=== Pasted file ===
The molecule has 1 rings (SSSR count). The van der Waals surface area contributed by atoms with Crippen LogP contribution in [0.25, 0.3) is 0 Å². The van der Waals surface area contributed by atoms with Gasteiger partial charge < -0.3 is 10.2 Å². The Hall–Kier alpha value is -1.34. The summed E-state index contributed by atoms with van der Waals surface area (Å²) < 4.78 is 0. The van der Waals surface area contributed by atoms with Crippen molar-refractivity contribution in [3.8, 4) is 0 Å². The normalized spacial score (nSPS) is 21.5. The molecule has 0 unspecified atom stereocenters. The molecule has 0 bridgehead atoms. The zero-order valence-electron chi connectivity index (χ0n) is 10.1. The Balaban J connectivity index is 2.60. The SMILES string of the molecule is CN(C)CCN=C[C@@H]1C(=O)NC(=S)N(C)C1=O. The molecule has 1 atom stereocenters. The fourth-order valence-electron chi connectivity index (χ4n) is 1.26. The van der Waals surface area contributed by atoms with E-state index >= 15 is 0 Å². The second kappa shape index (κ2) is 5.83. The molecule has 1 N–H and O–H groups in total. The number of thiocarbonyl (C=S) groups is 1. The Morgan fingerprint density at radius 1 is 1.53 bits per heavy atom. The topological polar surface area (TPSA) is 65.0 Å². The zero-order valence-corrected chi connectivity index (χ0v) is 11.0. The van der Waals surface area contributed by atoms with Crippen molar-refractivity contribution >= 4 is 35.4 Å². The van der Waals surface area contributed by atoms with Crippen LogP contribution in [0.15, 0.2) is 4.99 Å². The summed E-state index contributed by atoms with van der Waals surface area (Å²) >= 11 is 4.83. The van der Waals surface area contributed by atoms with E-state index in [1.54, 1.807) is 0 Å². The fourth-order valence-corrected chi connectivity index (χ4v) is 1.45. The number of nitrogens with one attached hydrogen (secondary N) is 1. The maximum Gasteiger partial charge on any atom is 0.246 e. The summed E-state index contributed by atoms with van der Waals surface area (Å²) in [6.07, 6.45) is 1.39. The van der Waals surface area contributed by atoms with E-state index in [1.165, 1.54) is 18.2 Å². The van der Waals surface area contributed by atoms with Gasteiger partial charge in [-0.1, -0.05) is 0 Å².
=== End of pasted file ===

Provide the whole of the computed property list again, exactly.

The molecule has 1 rings (SSSR count). The van der Waals surface area contributed by atoms with Crippen LogP contribution in [0.25, 0.3) is 0 Å². The van der Waals surface area contributed by atoms with Gasteiger partial charge < -0.3 is 10.2 Å². The Hall–Kier alpha value is -1.34. The summed E-state index contributed by atoms with van der Waals surface area (Å²) < 4.78 is 0. The van der Waals surface area contributed by atoms with Crippen molar-refractivity contribution in [3.8, 4) is 0 Å². The normalized spacial score (nSPS) is 21.5. The molecule has 0 unspecified atom stereocenters. The molecule has 0 bridgehead atoms. The zero-order valence-electron chi connectivity index (χ0n) is 10.1. The Balaban J connectivity index is 2.60. The SMILES string of the molecule is CN(C)CCN=C[C@@H]1C(=O)NC(=S)N(C)C1=O. The molecule has 1 atom stereocenters. The fourth-order valence-electron chi connectivity index (χ4n) is 1.26. The van der Waals surface area contributed by atoms with E-state index >= 15 is 0 Å². The second kappa shape index (κ2) is 5.83. The molecule has 1 N–H and O–H groups in total. The number of thiocarbonyl (C=S) groups is 1. The Morgan fingerprint density at radius 1 is 1.53 bits per heavy atom. The topological polar surface area (TPSA) is 65.0 Å². The zero-order valence-corrected chi connectivity index (χ0v) is 11.0. The van der Waals surface area contributed by atoms with Crippen molar-refractivity contribution >= 4 is 35.4 Å². The van der Waals surface area contributed by atoms with Crippen LogP contribution in [0.15, 0.2) is 4.99 Å². The summed E-state index contributed by atoms with van der Waals surface area (Å²) >= 11 is 4.83. The van der Waals surface area contributed by atoms with E-state index in [1.54, 1.807) is 0 Å². The fourth-order valence-corrected chi connectivity index (χ4v) is 1.45. The number of nitrogens with one attached hydrogen (secondary N) is 1. The maximum Gasteiger partial charge on any atom is 0.246 e. The summed E-state index contributed by atoms with van der Waals surface area (Å²) in [6.07, 6.45) is 1.39. The van der Waals surface area contributed by atoms with E-state index in [1.165, 1.54) is 18.2 Å². The van der Waals surface area contributed by atoms with Gasteiger partial charge in [-0.1, -0.05) is 0 Å².